Some mums have to fight harder than others to make the best possible life for their child, says
As a mother, I utter the same types of phrases that millions of other mothers say on a daily basis; that I would move mountains for my child; I would do anything to keep her safe.
Are these types of statements clichéd? Ineffective? Overused? Meaningless? Or, are they colloquial reflections of the innate strength and resilience of mothers when put to the test under extreme circumstances?
Vickie Thompson’s son, Craig, is 24 years old. He has autism accompanied with severe learning difficulties. Craig requires assistance with everyday tasks, such as feeding and getting dressed.
He suffers from double incontinence and wears adult nappies. According to Vickie, the family home is not suitably adapted to cater for Craig’s needs. Craig’s nappies are changed while he lies on the kitchen floor as there is no other suitable place in the house to do so.
Vickie and her husband, Kieran, also have two daughters, Kellie, aged 18 and Abbie, aged 10. Due to lack of space, Abbie shares a bedroom with Craig.
The family have been in communication with Cork City Council since 2009 in a bid to have a ground level extension built to the back of their house which would provide a bedroom and wet-room for Craig, along with a bench to make changing Craig easier.
This September, the family shared their story with the public.
“It’s stressful, letting everyone know your business. What you have. What you need. It’s a worry for the kids. For Abbie. Are people saying things to her at school? I worry about that but I feel I have no choice but to do this,” says Vickie.
Vera Twomey’s daughter, Ava, suffers from a rare epileptic condition, Dravet Syndrome. Ava is currently being cared for by a medical team in Holland who are administering and monitoring the use of medicinal cannabis to treat Ava’s illness.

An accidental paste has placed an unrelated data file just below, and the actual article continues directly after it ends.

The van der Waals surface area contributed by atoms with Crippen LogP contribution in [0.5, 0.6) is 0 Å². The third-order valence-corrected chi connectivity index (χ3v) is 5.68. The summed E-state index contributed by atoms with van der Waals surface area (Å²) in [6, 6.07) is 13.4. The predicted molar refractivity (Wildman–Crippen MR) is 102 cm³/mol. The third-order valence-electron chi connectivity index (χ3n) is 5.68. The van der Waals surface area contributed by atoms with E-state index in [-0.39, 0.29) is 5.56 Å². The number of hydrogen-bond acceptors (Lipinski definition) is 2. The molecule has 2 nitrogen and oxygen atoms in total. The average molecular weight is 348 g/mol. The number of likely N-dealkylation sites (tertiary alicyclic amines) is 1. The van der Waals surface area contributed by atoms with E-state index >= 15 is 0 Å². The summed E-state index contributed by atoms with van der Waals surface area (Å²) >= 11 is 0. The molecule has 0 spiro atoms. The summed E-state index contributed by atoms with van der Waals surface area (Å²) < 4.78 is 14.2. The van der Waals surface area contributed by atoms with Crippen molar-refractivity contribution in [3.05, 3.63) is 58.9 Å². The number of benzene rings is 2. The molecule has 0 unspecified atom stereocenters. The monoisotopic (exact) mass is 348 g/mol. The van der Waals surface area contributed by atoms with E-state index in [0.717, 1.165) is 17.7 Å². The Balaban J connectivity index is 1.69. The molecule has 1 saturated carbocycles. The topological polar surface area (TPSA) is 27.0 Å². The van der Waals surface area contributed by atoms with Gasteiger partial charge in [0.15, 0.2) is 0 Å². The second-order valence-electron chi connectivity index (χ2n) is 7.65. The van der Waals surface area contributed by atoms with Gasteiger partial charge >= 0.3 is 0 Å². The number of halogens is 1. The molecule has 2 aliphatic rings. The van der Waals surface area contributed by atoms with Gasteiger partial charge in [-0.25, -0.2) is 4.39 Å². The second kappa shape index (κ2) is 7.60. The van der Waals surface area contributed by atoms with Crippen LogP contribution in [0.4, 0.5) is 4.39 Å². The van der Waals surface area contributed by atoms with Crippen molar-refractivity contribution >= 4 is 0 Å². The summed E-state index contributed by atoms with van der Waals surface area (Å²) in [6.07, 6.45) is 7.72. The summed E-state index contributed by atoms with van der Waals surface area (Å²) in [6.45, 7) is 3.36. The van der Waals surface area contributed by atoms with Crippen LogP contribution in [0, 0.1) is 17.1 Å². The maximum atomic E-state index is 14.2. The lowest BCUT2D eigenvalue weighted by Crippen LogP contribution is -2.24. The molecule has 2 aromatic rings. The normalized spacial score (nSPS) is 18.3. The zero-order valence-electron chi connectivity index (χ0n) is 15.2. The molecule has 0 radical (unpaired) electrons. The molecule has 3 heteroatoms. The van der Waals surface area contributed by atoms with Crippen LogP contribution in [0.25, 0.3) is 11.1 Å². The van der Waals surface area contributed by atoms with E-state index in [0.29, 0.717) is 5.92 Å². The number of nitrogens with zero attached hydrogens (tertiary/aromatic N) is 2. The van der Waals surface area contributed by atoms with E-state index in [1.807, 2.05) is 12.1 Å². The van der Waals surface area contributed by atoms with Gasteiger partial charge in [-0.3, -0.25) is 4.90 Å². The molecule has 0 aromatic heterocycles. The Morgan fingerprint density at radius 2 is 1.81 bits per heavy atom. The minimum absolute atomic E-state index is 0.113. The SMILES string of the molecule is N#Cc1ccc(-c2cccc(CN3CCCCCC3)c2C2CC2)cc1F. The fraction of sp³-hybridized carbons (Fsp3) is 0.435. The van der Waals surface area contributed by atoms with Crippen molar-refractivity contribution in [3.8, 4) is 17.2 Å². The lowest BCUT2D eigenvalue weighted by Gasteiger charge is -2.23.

Vera is no stranger to speaking publicly.
“To come out and speak on the radio, in the beginning, I was unbelievably nervous. Worried I’d say the wrong thing. I was concerned about what other people might think about coming out in public about my daughter.
"But, whenever I had thoughts about being nervous, I said to myself, ‘Pull yourself together and get over it because if we don’t get something sorted for Ava, Ava’s going to die’….. It didn’t matter whether I was shy. It didn’t matter whether I was nervous. It didn’t matter whether I was afraid. I had to do this because Ava needed me to do something.”
Jennifer Dowler set up the charity ‘Dogs for the Disabled’ in 2007. The charity trains assistance dogs to aid children and adults who are wheelchair bound or who use walking aids.
“Since I’ve had children, I can directly relate to how children, without a disability or illness, how difficult it can be to not have sleep for one or two nights. But, to think that a child could be sick every night motivates me to expand the charity as much as I can,” says Jennifer.
All three women’s stories and circumstances are unique. When asked ‘what motivates you to keep going?’, their responses were similar.
“You’d fight tooth and nail for your kids. Just to see them happy. It’s that motherly love, isn’t it? Hence the reason I’m doing this now. Why I’m opening my whole life up to the public,” says Vickie.